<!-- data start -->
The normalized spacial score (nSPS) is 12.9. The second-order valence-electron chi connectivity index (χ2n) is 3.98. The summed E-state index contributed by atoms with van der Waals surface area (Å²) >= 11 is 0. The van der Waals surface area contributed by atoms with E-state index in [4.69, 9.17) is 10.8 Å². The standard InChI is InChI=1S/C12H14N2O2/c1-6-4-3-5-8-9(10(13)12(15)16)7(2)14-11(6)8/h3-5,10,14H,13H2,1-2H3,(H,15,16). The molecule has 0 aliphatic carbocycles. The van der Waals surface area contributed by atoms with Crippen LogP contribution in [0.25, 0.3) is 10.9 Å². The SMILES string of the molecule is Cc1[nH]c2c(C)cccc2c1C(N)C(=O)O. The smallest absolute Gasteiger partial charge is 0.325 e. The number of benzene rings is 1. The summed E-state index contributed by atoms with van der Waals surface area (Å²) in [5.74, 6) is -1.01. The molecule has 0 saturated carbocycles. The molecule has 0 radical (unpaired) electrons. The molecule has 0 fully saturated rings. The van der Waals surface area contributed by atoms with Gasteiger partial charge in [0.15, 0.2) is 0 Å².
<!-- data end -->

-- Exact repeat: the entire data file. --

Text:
The normalized spacial score (nSPS) is 12.9. The second-order valence-electron chi connectivity index (χ2n) is 3.98. The summed E-state index contributed by atoms with van der Waals surface area (Å²) >= 11 is 0. The van der Waals surface area contributed by atoms with E-state index in [4.69, 9.17) is 10.8 Å². The standard InChI is InChI=1S/C12H14N2O2/c1-6-4-3-5-8-9(10(13)12(15)16)7(2)14-11(6)8/h3-5,10,14H,13H2,1-2H3,(H,15,16). The molecule has 0 aliphatic carbocycles. The van der Waals surface area contributed by atoms with Crippen LogP contribution in [0.25, 0.3) is 10.9 Å². The SMILES string of the molecule is Cc1[nH]c2c(C)cccc2c1C(N)C(=O)O. The smallest absolute Gasteiger partial charge is 0.325 e. The number of benzene rings is 1. The summed E-state index contributed by atoms with van der Waals surface area (Å²) in [5.74, 6) is -1.01. The molecule has 0 saturated carbocycles. The molecule has 0 radical (unpaired) electrons. The molecule has 0 fully saturated rings. The van der Waals surface area contributed by atoms with Gasteiger partial charge in [0.15, 0.2) is 0 Å².